In the decades after World War II, Protestant missionaries abroad were a topic of vigorous public debate. From religious periodicals and Sunday sermons to novels and anthropological monographs, public conversations about missionaries followed a powerful yet paradoxical line of reasoning, namely that people abroad needed greater autonomy from U.S. power and that Americans could best tell others how to use their freedom. In The Gospel of Freedom and Power, Sarah E. Ruble traces and analyzes these public discussions about what it meant for Americans abroad to be good world citizens, placing them firmly in the context of the United States' postwar global dominance. Bringing together a wide range of sources, Ruble seeks to understand how discussions about a relatively small group of Americans working abroad became part of a much larger cultural conversation. She concludes that whether viewed as champions of nationalist revolutions or propagators of the gospel of capitalism, missionaries--along with their supporters, interpreters, and critics--ultimately both challenged and reinforced a rhetoric of exceptionalism that made Americans the judges of what was good for the rest of the world.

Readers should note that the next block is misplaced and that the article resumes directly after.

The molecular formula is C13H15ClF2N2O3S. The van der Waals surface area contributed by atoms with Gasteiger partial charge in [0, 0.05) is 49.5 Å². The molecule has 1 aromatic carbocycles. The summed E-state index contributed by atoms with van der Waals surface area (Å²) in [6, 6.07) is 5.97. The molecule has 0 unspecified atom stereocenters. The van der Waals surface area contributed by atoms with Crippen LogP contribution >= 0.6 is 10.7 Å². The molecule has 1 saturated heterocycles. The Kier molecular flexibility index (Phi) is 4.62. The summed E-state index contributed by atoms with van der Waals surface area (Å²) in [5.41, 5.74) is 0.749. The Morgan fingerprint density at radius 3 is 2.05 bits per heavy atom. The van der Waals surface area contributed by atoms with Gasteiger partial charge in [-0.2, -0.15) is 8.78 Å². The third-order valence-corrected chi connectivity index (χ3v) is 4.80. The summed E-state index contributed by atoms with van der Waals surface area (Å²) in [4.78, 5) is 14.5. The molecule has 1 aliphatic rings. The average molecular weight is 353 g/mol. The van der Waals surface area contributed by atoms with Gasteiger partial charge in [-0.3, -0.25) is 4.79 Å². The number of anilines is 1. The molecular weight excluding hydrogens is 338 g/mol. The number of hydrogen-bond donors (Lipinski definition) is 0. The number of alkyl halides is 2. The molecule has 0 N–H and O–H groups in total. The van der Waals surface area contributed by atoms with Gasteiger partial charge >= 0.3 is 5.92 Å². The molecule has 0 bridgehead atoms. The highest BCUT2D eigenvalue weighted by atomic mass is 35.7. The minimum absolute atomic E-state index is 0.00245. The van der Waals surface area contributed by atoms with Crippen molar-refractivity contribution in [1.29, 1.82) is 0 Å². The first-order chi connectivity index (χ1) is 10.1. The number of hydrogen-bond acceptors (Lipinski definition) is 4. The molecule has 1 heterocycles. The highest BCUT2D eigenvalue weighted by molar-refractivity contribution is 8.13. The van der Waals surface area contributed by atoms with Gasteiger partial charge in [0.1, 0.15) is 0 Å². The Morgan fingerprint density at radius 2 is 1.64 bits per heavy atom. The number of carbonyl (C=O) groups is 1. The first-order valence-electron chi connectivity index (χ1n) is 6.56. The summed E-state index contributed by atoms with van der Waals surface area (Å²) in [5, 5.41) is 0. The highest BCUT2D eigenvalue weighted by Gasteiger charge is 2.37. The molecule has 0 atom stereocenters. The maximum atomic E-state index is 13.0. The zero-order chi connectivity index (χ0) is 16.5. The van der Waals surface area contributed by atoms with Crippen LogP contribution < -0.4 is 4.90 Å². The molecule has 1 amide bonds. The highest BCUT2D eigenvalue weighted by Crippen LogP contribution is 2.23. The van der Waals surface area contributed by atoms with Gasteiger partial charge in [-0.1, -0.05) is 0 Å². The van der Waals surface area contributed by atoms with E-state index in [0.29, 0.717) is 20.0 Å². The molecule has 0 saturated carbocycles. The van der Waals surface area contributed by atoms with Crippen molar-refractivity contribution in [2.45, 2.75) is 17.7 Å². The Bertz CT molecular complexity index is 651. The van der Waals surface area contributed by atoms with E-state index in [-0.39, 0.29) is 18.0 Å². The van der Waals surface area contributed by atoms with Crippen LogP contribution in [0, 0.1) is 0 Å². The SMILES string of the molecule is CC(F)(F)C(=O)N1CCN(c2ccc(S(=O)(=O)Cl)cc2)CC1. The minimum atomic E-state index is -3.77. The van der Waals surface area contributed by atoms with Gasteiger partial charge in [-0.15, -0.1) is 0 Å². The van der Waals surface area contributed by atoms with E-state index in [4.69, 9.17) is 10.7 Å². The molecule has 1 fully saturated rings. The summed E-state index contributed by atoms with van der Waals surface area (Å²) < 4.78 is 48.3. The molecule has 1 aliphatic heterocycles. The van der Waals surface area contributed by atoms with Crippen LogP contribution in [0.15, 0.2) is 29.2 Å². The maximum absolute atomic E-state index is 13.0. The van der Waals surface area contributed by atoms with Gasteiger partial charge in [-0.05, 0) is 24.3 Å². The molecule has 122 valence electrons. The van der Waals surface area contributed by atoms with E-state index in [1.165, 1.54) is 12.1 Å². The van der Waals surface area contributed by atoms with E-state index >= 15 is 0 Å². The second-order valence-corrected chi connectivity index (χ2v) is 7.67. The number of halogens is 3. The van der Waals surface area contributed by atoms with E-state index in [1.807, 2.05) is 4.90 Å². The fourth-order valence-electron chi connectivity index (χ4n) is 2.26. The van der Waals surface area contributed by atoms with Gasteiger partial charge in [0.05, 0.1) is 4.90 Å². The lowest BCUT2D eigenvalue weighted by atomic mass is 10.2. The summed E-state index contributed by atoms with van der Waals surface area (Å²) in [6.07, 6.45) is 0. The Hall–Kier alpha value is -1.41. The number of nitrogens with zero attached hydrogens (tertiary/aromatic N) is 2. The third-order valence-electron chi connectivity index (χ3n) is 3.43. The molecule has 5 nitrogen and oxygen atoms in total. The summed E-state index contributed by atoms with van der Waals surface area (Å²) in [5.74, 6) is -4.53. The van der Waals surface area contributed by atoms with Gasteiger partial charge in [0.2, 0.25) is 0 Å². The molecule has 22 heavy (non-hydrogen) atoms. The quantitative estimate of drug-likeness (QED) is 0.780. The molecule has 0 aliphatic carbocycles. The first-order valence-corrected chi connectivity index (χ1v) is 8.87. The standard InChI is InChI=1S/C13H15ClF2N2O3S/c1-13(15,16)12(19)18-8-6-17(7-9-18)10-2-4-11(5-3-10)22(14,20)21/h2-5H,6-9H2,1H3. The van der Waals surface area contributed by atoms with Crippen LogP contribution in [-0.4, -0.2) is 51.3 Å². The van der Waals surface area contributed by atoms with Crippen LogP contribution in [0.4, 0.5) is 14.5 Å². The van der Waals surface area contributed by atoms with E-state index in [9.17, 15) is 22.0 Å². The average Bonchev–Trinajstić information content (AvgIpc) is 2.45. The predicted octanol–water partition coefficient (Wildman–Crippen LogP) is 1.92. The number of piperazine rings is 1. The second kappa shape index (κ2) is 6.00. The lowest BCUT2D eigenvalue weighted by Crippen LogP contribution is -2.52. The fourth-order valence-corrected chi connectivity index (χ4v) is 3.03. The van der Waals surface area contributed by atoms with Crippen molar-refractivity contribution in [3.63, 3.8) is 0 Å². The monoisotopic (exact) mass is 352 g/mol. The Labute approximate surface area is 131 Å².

A Guide to Careers in Physical Anthropology

Author: Alan S. Ryan

Publisher: Greenwood Publishing Group

ISBN: 9780897896931

Category: Nature

Page: 308

View: 671

Most students of physical anthropology have aspired to a research/teaching position at a university. However, because of the decline in the academic job market, there has been an increased interest in alternative careers. This collection describes career paths that physical anthropologists have chosen within and outside the academy.